the official U.S. government site for Medicare

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Medicare Reimbursement Changes

Supporters of the reimbursement cut are quick to point out that opponents of the new plan have significant financial interests tied with the pharmaceutical industry. Politicians in particular have a lot to gain – or lose – by backing Big Pharma. In the current election cycle, the pharmaceutical industry has contributed more than $30 million to various campaigns already. In 2014, it was $32 million. Proponents of the new plan also contend that allowing pharmaceutical companies to go unchallenged when it comes to reimbursements will have a devastating impact on future Medicare negotiations.

Summary of Key Changes to Medicare in 2010 Health Reform Law   

This brief provides a detailed look at the improvements in Medicare benefits, changes to payments for providers and Medicare Advantage plans, various demonstration projects and other Medicare provisions in the law. It includes a timeline of key dates for implementing the Medicare-related provisions in the law.

2010 Medicare Part D Program Compared to 2009, 2008 and 2007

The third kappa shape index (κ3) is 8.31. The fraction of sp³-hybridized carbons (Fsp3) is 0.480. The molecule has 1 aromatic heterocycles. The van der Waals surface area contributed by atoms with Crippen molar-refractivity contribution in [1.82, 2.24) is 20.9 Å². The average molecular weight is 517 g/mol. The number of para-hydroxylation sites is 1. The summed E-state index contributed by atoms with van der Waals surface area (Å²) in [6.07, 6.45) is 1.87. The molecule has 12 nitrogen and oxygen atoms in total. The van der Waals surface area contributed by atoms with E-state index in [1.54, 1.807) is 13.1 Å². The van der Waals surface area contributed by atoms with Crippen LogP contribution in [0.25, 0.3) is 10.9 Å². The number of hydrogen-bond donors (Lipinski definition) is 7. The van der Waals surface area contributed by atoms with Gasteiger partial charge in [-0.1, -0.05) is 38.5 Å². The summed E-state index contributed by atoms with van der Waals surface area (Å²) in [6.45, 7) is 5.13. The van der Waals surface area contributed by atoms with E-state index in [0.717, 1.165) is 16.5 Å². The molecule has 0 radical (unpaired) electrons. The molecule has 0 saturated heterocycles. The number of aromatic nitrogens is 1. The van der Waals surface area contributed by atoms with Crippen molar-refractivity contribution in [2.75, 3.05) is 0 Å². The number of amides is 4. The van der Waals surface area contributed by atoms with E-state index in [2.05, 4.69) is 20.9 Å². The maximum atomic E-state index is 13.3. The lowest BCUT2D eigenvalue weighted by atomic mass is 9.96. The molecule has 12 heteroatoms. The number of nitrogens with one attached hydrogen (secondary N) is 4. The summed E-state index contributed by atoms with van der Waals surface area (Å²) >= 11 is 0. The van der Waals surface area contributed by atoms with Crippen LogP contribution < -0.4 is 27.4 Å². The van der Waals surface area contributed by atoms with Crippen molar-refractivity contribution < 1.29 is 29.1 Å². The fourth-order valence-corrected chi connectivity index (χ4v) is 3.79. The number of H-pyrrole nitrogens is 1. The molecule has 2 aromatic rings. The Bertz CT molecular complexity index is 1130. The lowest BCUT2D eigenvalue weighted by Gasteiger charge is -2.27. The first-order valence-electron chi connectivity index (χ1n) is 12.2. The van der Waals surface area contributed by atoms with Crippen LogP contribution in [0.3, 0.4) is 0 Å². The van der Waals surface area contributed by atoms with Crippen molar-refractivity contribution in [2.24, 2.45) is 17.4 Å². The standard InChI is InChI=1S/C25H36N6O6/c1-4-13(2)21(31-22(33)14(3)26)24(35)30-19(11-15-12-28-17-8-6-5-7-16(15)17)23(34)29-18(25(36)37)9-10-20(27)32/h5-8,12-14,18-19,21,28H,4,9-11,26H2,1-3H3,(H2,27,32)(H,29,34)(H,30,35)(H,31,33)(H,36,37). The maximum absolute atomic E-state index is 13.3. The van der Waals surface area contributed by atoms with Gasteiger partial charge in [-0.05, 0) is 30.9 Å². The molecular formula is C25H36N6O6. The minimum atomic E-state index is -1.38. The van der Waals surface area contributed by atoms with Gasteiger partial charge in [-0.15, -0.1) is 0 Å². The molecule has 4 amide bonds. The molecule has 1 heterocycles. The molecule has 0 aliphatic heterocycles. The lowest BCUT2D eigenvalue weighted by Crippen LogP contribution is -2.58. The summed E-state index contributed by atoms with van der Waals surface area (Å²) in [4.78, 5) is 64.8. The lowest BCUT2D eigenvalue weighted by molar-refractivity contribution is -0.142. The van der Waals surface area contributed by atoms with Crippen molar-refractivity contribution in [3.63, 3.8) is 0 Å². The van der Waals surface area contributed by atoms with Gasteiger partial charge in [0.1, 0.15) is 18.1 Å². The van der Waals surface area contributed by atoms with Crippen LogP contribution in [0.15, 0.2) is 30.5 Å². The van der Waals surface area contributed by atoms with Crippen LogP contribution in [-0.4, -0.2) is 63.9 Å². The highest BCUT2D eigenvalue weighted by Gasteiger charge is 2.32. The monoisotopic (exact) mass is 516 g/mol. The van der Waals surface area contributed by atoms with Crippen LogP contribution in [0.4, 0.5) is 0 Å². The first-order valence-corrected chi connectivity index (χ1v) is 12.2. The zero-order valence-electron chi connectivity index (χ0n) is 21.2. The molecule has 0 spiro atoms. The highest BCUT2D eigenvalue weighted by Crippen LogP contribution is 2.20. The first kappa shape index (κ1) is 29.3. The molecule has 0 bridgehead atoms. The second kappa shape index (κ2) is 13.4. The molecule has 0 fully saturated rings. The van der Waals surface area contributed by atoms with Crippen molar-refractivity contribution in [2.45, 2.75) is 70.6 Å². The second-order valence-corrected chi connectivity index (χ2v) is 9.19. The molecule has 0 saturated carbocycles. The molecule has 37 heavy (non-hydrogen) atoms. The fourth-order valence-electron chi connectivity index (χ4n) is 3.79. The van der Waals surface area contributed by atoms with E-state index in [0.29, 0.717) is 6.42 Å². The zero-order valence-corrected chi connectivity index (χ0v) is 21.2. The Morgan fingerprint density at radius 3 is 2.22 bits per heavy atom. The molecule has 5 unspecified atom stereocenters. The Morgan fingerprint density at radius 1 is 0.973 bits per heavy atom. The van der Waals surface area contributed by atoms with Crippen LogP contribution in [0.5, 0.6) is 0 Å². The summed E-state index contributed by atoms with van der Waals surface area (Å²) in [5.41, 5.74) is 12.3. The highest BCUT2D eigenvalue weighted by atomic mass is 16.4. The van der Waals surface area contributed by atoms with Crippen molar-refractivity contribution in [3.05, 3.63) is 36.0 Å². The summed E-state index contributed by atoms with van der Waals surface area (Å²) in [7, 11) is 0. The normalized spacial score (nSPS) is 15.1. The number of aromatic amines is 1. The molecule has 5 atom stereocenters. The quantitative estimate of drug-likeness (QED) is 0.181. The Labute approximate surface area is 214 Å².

Reference-Based Pricing – Under these programs, sponsors may require enrollees to pay a defined cost-sharing amount plus supplemental cost-sharing based on the differential in cost between the drug being dispensed and a lower-cost preferred alternative such as a generic equivalent. In contract year 2009, fewer than 10% of Part D contracts used reference-based pricing. Given the complexity of reference-based pricing formulas, it is very difficult to accurately convey the extent of expected out-of-pocket spending for formulary drugs subject to reference-based pricing. For this reason, CMS has been unable to have the Medicare Prescription Drug Plan Finder (MPDPF) calculate correct pricing for drugs subject to reference-based pricing, which may distort projections of out-of-pocket expenditures for some beneficiaries and significantly affect their ability to compare cost-sharing obligations under different plans and choose the plan that best meets their needs. Based on CMS’ experience and the increased complexity, CMS has observed with these programs, CMS will eliminate the option of reference-based pricing in the Part D Prescription Benefit Program (PBP) beginning in CY 2010. The basis for this decision is CMS’ belief that reference-based pricing may be inherently misleading to beneficiaries and inconsistent with their goal of improving transparency with regard to expected beneficiary cost-sharing under the Part D program.

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